he annual Africa Energy Forum (AEF) had something for all of its 2,000 delegates. It encouraged female entrepreneurs towards greater participation at all levels of the industry, heard the perennial calls for cost-reflective tariffs to help insolvent utilities balance their books and developers bring projects to fruition, and stimulated larger investors’ appetite for off-grid distributed solutions. The event, held in Copenhagen on 7-9 June, suggested chronic lack of access to sustainable energy could be overcome with the mobilisation of huge funding (much of which is available if conditions are right), innovative investment and technologies (both of which are emerging) and the enthusiastic participation of existing and new players.
A well-attended session on Mozambique heard Scatec Solar’s Roberto Berardo declare that the 41MW Mocuba solar project had reached financial close – a first for a country whose project delivery has often flattered to deceive. Electricidade de Moçambique chairman and chief executive Mateus Magala felt confident Mozambique could move from emergency power dependency to become a regional supply hub within five to ten years. He expected another 41MW solar scheme, at Metoro, to close this year.
Progress is being made by governments who have come to understand better how global markets work, but many AEF participants observed that, while generation projects have progressed, transmission systems require huge investment. Power Africa’s Kate Steel described transmission as “one of the greatest bottlenecks”. A country might find importing electricity, or sending power across country, its cheapest and most efficient option, but mobilising private and public investment in transmission remains elusive, although multilaterals are now focusing on the issue.
Neither is there a rush of generation projects, as South Africa’s renewables programme and many other of the highest-profile schemes move slowly. Kenya’s Lake Turkana Wind Power, a benchmark scheme for several years now, is a project that “raises the bar for what is possible in Africa today”, Vestas group president and chief executive Anders Runevad said. But it still faces a number of problems and has not been followed by many similar schemes.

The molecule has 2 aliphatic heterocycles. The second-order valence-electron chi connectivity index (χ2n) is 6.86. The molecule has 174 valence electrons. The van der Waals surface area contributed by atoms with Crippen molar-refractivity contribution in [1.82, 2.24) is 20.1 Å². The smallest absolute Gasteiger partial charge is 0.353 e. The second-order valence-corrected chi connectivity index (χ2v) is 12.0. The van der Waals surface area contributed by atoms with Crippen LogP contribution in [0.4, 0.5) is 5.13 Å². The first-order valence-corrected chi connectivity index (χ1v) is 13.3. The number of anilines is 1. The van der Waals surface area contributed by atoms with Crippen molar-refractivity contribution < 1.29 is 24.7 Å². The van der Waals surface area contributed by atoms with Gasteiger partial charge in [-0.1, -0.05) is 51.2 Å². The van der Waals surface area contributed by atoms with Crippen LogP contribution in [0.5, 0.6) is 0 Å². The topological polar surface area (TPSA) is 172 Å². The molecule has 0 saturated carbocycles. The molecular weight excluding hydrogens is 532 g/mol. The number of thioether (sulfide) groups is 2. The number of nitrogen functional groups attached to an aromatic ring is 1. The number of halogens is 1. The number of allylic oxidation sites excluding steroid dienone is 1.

In a more mature industry, pioneer projects should by now have served as models for a flow of business. But a senior executive with a major Johannesburg bank said her institution had no active new projects on its books. A prominent project finance lawyer said: “Last year [at AEF] there were three or four IPPs in the works, which was an advance. This year there’s perhaps two”. Winston & Strawn counsel Jason Parker was bullish about the policy moves that have drawn companies into the Moroccan renewable energy boom, but admitted “clients are fighting to get into Morocco”, where a few companies – notably the local Nareva Holding and Saudi-owned Acwa Power – have dominated major contracts. “We find we lose a lot of bids,” Parker said.
Several big markets that could drive continental change remain mired in political and other problems. Nigeria’s privatised generation and distribution companies (discos) are heavily in debt and undermined by lack of gas and sclerotic transmission infrastructure. Azura Power managing director David Lapido said the government’s target of adding 10GW by 2020 was unrealistic. “Even if this target is met, there won’t be the transmission infrastructure to wheel it across the grid. Discos need to restructure and refinance to improve service delivery, but need the higher tariffs they can’t charge while delivery is so poor,” Lapido said.
AEF organiser EnergyNet gave a lifetime achievement award to former African Union Commission (AUC) chair and South African presidential candidate Nkosazana Dlamini-Zuma, recognising her work at the AUC and contribution to women’s rights. She donated her prize to an access project in Guinea-Bissau – “one of the poorest countries, but also one of the most neglected”, said Dlamini-Zuma, paying tribute to revolutionary hero Amílcar Cabral. It was a reminder that, much as developers would like to take politics out of the industry, those with power continue to wield the real influence.
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